Register for the information session
While the Agency will note common themes of discussion during the information session, submissions to the consultation process must be made in writing. For further information contact the Australian Space Agency on 02 6276 1166 or Consultation@space.gov.au
Australian Space AgencyMoon to Mars
12 Apr 21. Raytheon helps to improve SME capability and competitiveness. Raytheon Australia is involved in defence capability delivery across multiple ADF domains and its Capability Plus program aims to extend this presence locally and globally to Australian SMEs also. too: Raytheon Australia
Raytheon Australia has selected ten local SMEs to participate in its recently launched industry engagement program designed to help small businesses win defence work at home and abroad under its Capability Plus program.
Minister for Defence Industry Melissa Price welcomed the Raytheon initiative, which offers the selected businesses an opportunity to partner with Raytheon Australia to grow their businesses and support delivery of capability for our Defence Force.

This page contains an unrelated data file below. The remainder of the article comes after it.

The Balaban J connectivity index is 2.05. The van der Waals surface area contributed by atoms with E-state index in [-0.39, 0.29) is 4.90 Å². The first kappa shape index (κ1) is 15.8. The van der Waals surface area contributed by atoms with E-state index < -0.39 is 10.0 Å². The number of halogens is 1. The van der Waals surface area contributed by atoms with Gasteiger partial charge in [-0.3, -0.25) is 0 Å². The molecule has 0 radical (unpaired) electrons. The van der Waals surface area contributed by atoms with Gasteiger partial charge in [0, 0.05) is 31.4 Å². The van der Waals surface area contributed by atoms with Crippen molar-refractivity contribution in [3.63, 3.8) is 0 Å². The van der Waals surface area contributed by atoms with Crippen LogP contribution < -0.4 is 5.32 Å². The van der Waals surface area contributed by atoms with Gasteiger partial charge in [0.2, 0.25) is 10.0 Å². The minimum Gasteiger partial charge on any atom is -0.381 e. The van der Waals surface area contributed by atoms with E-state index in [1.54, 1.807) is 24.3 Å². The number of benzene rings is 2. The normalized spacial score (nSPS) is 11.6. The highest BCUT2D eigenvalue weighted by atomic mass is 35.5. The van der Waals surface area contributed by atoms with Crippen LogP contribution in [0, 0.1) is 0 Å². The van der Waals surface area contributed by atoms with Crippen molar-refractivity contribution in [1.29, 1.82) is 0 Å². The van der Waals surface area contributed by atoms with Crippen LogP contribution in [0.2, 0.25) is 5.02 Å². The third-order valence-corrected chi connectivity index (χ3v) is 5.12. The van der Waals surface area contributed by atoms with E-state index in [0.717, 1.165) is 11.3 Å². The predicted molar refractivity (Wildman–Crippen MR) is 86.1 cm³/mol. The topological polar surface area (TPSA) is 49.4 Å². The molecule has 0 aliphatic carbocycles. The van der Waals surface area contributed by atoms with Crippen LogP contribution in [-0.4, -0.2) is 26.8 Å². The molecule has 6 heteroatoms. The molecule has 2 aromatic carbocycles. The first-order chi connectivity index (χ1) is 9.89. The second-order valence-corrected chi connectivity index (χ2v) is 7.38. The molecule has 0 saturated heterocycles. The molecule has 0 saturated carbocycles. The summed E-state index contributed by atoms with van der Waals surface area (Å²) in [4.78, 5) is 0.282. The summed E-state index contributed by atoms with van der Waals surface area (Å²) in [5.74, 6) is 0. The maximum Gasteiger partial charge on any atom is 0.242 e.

“Raytheon’s Capability Plus program will support local businesses to improve their competitiveness to win defence work here and overseas,” Minister Price said. “It will support their long-term sustainability and our goal of building supply chain resilience and self-reliance.
Minister Price congratulated the Australian businesses selected for the inaugural Capability Plus program:
- AOS Group (Melbourne, Australia)
- archTIS (Canberra, Australia)
- Calytrix (Perth, Australia)
- Coherics (Adelaide, Australia)
- Daronmont (Adelaide, Australia)
- JEDS (Sydney, Australia)
- Plexsys (Williamtown, Australia)
- Redarc (Adelaide, Australia)
- Silentium (Adelaide, Australia)
- Willyama (Canberra, Australia)
Programs like Capability Plus are a great example of how large defence contractors can provide pathways for smaller Australian businesses to improve capability and competitiveness through opening opportunities, mentoring and training, the Minister said.
The tailored program will support the local enterprises in leadership, engineering, project management, cyber security and quality and ISO certification. It will also create pathways for local businesses to access Raytheon Technologies’ global supply chain. (Source: http://rumourcontrol.com.au/)